The Best Laptops 2018-2019-Under$500-$1000 You Can Buy
Best laptops 2018-2019-best laptops 2018 under 500-1000 . best laptop 2019 under 500, best budget laptop 2019-2020-In the modern day and age, laptops are becoming more and more essential to the general public, it doesn’t matter if you want to have a portal machine that’s good for gaming, or handling workload, there are plenty of options available for you should you wish to go ahead and spend the money.best budget laptop 2018-2019,best laptop 2018 under 500 are available in the market.
Thanks to the ever evolving technology, laptops have become a lot more powerful, as well as efficient than they used to be. You’re no longer required to plug in your laptop into the charging after every hour or so, and those big cooling pads are slowly becoming a thing of past.
Companies like Dell, Asus, HP, Lenovo, and Acer are working day and night to improve what’s already better, and believe it or not, they’re succeeding very well. This has allowed them to release some of their most amazing laptops list in the market for the consumers.
Best laptops 2018-2019-best laptops 2018 under 500-1000
If you’re new to this laptop buying experience, you’re going to be welcomed with plethora of machines that will suit your needs, as well as your budgets. However, at the same time, the chances of you getting stuck in confusion are also there, thanks to how saturated the market is.
Keeping that in mind, we’ve prepared a list of 10 best laptops 2018 that you can buy at the moment; whether you buy them locally, or choose Amazon, these laptops are amazing in every possible way. Whether you want to game, or work, the list has enough options for you to choose from.
Best laptops 2018-2019 You Can Buy 2018
1. Dell XPS 13 (2018)
For almost everyone this is the best laptop money can buy in 2017
CPU: Intel Core i3 – i7 | Graphics: Intel HD Graphics 620 – Iris Plus Graphics 640 | RAM: 4GB – 16GB | Screen: 13.3-inch FHD (1,920 x 1,080) – QHD+ (3,200 x 1,800) | Storage: 128GB – 1TB SSD
Slim, light, powerful and majestic, Dell’s 2017 flagship XPS 13 is the best laptop in the world at the time of this writing. Perhaps stifled by the fact that a more aesthetically pleasing Alpine White model is on its way, the version we’ve reviewed ought to satisfy your craving for a top-notch Windows Ultrabook in the meantime. Whether for its powerful Intel Kaby Lake processors ranging from i3 to i7 or for its nigh-bezel-less ‘Infinity Edge’ display, which shoves a 13.3-inch screen into an 11-inch frame, the Dell XPS 13 makes a significant splash on the competition. Not only that, but the port selection is equally on point. Compared to Apple’s exclusive USB-C approach, Dell’s flagship notebook impresses with – in addition to USB-C – USB 3.0 along with the elusive SD card slot. Bearing in mind those facets alone, it’s no wonder the Dell XPS 13 is the most popular WIndows laptop in the world. Yet it gets even better. You also get the choice of a super high-res or multi-touch screen as well as a breadth of options for storage and memory. Or you can save on cash and opt for more conservative specs.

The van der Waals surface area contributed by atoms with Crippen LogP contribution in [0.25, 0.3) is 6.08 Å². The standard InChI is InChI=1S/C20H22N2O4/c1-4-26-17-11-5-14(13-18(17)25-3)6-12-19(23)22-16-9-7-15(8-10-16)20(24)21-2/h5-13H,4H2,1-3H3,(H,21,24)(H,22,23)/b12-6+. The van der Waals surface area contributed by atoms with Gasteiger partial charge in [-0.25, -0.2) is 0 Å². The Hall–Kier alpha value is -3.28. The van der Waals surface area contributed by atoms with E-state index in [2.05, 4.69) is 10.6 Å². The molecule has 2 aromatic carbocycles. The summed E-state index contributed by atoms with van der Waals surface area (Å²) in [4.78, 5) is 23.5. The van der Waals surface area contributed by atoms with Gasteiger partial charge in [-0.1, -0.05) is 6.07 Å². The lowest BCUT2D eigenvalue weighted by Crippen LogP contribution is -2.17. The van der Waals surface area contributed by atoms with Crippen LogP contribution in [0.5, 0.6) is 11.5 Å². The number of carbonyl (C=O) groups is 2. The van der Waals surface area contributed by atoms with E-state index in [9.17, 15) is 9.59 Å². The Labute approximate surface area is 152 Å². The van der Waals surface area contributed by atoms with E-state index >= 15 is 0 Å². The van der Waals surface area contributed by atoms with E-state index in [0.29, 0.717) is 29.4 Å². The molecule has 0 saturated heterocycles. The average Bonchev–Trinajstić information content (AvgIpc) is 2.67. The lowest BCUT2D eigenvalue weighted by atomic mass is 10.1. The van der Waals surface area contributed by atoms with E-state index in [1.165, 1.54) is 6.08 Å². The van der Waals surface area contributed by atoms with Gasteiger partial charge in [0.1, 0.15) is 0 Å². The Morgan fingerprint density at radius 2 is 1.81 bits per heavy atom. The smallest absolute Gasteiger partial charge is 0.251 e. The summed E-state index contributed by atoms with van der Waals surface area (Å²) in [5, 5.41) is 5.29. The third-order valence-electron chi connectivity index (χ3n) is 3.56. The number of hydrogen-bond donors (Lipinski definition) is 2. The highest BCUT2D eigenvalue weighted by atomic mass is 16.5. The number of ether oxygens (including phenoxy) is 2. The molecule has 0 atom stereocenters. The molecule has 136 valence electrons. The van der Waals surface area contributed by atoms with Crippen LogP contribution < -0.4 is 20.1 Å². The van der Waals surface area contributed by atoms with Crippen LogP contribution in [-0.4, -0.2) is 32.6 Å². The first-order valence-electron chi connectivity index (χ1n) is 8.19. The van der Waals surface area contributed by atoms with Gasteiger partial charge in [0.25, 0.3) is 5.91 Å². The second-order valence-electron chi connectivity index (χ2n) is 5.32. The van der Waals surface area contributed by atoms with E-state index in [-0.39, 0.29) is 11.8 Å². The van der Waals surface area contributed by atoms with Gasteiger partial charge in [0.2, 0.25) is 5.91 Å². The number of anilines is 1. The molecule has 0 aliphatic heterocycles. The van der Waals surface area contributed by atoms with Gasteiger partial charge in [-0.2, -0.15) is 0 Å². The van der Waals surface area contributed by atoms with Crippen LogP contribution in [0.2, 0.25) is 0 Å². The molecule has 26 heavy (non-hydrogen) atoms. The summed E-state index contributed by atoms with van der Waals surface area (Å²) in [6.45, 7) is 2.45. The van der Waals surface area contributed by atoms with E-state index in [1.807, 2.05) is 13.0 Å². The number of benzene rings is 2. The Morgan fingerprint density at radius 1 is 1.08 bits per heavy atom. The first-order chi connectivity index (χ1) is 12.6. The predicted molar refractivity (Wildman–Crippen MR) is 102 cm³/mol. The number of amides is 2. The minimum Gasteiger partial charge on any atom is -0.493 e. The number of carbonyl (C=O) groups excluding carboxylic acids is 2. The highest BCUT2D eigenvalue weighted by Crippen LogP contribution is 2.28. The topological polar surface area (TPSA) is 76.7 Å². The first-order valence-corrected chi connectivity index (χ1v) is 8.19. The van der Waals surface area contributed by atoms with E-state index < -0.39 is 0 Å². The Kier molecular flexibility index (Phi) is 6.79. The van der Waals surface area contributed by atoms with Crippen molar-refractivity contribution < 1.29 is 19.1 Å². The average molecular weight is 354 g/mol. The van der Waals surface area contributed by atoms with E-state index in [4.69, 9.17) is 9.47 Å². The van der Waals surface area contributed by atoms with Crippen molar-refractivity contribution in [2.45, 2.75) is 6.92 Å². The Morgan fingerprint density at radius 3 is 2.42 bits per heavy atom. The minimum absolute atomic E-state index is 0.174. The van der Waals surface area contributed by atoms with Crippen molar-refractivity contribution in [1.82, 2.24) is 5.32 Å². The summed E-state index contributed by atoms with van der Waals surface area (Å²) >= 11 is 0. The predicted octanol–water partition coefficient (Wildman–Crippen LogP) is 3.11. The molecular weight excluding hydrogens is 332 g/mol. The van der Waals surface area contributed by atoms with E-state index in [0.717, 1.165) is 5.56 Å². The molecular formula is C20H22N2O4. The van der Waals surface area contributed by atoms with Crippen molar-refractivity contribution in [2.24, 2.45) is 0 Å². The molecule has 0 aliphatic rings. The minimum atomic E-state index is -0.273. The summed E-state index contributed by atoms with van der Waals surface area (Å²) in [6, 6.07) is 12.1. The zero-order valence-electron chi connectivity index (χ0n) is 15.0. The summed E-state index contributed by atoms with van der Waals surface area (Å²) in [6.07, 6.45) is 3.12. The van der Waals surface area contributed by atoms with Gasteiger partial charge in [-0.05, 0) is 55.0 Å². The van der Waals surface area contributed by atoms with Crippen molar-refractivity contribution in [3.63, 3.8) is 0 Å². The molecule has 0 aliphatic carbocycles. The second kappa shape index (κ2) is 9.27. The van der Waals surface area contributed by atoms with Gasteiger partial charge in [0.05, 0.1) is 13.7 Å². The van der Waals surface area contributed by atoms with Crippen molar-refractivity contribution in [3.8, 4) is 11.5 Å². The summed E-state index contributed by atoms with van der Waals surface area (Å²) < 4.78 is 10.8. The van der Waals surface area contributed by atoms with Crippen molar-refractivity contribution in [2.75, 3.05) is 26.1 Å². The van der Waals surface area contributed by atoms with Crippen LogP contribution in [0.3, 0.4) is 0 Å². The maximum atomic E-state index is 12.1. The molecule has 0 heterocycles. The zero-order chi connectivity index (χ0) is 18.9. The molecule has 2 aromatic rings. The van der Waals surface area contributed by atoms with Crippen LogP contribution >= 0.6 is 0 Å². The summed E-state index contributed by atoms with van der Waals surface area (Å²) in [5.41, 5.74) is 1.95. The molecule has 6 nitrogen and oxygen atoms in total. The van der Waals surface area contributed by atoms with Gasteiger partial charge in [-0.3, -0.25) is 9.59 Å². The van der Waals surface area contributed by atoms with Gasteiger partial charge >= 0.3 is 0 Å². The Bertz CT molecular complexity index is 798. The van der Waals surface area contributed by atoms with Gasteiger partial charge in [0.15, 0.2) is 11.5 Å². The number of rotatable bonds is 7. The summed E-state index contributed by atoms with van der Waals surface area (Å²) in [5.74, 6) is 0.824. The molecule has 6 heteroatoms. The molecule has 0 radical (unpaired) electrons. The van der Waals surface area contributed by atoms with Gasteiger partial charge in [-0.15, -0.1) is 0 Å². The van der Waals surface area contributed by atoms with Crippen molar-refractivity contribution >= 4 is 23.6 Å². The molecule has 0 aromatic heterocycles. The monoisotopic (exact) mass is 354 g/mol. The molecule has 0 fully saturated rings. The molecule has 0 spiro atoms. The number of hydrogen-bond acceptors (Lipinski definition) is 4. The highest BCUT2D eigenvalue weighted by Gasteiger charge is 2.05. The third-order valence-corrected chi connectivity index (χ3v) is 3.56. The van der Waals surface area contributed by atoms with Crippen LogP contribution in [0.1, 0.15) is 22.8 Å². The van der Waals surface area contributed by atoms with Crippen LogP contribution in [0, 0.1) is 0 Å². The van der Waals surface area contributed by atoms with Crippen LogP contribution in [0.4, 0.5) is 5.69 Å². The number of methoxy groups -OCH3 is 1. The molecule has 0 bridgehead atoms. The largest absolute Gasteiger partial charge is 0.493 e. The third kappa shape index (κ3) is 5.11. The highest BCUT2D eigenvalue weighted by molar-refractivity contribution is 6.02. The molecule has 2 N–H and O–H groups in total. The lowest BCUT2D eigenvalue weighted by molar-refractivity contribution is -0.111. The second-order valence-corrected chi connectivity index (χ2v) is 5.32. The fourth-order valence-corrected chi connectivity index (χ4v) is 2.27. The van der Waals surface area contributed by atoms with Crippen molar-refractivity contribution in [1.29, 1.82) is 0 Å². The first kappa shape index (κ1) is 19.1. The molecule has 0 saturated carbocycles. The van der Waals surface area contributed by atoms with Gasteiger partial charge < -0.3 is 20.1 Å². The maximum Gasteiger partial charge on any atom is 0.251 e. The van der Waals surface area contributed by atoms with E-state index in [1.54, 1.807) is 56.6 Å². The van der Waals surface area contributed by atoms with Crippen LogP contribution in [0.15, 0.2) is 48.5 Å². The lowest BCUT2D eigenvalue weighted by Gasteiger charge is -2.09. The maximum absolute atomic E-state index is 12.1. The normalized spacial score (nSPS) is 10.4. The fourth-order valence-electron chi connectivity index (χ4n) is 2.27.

Read the full review: Dell XPS 13
A brilliant all-rounder laptop that punches above its weight
CPU: Intel Core i3 – i5 | Graphics: Intel HD Graphics 620 | RAM: 8GB | Screen: 13.3-inch up to QHD+ (3,200 x 1,800) | Storage: 256GB SSD
Behold the Asus ZenBook UX310UA, a laptop that sidesteps the lofty price of the Dell XPS 13 without compromising on performance. It doesn’t quite look or feel as nice as the Dell above, and the battery life isn’t as good, but you can still expect an all-aluminum frame and fantastic performance from a 7th-generation Kaby Lake processor – whether that’s of the i3 or i5 variety is entirely up to you. Additionally, you can choose between a full HD, 1080p display or a brilliant 3,200 x 1,800-pixel, QHD+ screen with 30% more pixels compared with Apple’s 13-inch Retina screens. No matter what model you go for, the Asus ZenBook UX310UA is one of the best laptops you can buy.
A wonderfully versatile and cheap 2-in-1 laptop
CPU: Intel Atom x5-Z8550 | Graphics: Intel Atom | RAM: 4GB | Screen: 10.1-inch full HD IPS touchscreen | Storage: 64GB SSD, up to 128GB microSD
If you’re after a cheap laptop that offers something a bit special, look no further than the Lenovo Yoga Book 2017. As with all Yoga devices, the screen folds flat so you can use it either as a tablet or a laptop. To add more versatility, Lenovo has now added the option to buy it with either Windows 10 or Android 6.0 onboard – which one you choose will depend how you’re more likely to use the device. The screen on this thing defies the cheap asking price and the keyboard and capacitive touch-keyboard are both fantastic too. This is a great option if you want something cheap for basic computing tasks, for creating art using the built-in Wacom digitizer or a train device for watching movies. But for more heavy lifting you’d be better off choosing one of the options above as the Intel Atom CPU in this thing is great at saving power and making the battery last for ages but not so good at super speedy processing.